4 Likes

I looked up sock feeder. Article said it’s best for dry climates. I found screen feeders that also allow a bird to hang on in its preferred position sold locally. Any experience with them? I think that kind of feeder would discourage the sparrows.

Stokes Select 1.1 lb Capacity Screen Finch Bird Feeder | Home Hardware

We don’t ‘feed’ them. They forage in the mulch and do snail patrol. But hadeda ibis are VERY LOUD. Especially if they take you by surprise and YELL over your head. Those birds extended their range to Cape Town in my memory.
What’s a hadeda ? Now, I know.

I haven’t had any experience with the mesh feeders, but the design of the one that you linked looks good. Sparrows, juncos, and such would be most likely to perch on the edges of the catch tray, with the smaller finches holding on to the mesh. You might even get some nuthatches with @kevintoo’s recommended black oil sunflower.

1 Like

Lots of good suggestions on here already. The first thing I noticed and would worry about was the large window reflecting trees and sky. Putting a feeder there is an invitation for birds to fly into the glass. I’ve read advice that you should put bird feeders either more than 30 feet away from windows to reduce the risk of collision or less than 3 feet. At that short distance, birds flying away from the feeder won’t have built up the momentum yet to get seriously injured if they do happen to crash into the window. I don’t know if you can put something in front of the window or some stickers on the glass to make it more obvious to the birds that this is the “wrong way” to take off.

7 Likes

Our hummingbird feeder also attracts house finches and Baltimore orioles, if you like those birds

4 Likes

Thank you! I’m also curious if sunflower seed can get through the mesh. Are the holes big enough or are such feeders only for Nyjer/thistle seed? I’d ask in the store but so often the store people can only tell what’s on the manufacturer’s label.

Thanks for this. My use of a photo with the window on it was intentional because I wondered if the window might be a problem somehow or other. If three feet is the safe width, it might work. The photo distorts the measurements but I measured the space many times for other purposes, like piling furniture on it when the landlord changed my carpet a year ago. Here are the measurements:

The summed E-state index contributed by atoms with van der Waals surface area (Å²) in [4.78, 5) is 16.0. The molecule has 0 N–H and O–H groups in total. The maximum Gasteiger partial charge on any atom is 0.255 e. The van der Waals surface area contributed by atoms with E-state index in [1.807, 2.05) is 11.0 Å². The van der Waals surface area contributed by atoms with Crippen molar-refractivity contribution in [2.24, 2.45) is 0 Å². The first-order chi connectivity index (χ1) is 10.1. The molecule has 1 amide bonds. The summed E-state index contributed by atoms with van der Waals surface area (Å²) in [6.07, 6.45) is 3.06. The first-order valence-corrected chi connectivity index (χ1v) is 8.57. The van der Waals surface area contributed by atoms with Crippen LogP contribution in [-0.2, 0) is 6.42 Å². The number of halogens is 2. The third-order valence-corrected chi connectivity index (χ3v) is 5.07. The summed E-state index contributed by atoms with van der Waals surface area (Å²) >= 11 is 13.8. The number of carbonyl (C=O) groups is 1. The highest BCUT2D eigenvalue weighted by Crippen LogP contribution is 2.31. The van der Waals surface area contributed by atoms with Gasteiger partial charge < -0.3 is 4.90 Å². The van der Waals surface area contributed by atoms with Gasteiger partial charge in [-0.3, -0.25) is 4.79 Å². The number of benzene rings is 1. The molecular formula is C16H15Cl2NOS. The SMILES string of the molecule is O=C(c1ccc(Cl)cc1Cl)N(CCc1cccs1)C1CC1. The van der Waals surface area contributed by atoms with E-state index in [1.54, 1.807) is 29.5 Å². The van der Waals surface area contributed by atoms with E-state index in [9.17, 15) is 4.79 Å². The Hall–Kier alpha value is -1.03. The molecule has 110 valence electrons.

Width: edge of cement floor to brick wall: 4 feet. Windowsill makes it a bit less but glass is set about 1 inch into wall.
Length: brick wall to wall where door is set into: 8 feet. Doorstep sticks out.
Hooks on ceiling for hanging feeder: Set 6 inches back from 4 foot edge on floor, equals 3.5 feet from brick wall, or 36 inches + 7 inches from glass.

Here’s a picture taken just now when the sun is shining and the day is bright. I’m looking in from the parking lot, the direction from which the birds would mostly be flying in. When they leave the feeder, it would be about 3 feet to the glass, depending on the diameter of the feeder.


Zoomed in close to the window where the birds will be.

Will that be safe for the birds?

There is currently no way to hang a sheet over the outside of the window.

1 Like

I’m sure we’ve had conversation threads here on Preventing window bird strikes.

That’s not what this thread is about. See the opening post.

My single comment on the topic requires a yes/no response.

3 Likes

So long as the sunflower seeds are pre-hulled, they should be fine. The nutmeats are pretty friable, so that even if a bird can’t pull the whole seed through the mesh, they can break off chunks. Nyjer will fit with no problem. Avoid mixes with Red Millet / Milo and Sorghum, as most of the birds you want to attract won’t eat it. White Millet / Milo has better acceptance.

If you want to expand on the types of birds that you see, add things like dried cherry pieces and freeze-dried mealworms. Not all insectivores will visit, but you’ve got a good chance of bringing in Eastern Bluebirds, and possibly the Kinglets. Breeding Cedar Waxwings might come to check out the cherries, too.

3 Likes

I know that’s not what this thread is about. That’s why I said there were other threads.
I thought this question:
Will that be safe for the birds?
Indicated interest.
Excuse me.

2 Likes

It is part of the larger conversation, as you will know if you read Anna Katrina’s comment to which I am responding. Her comment references the larger conversation.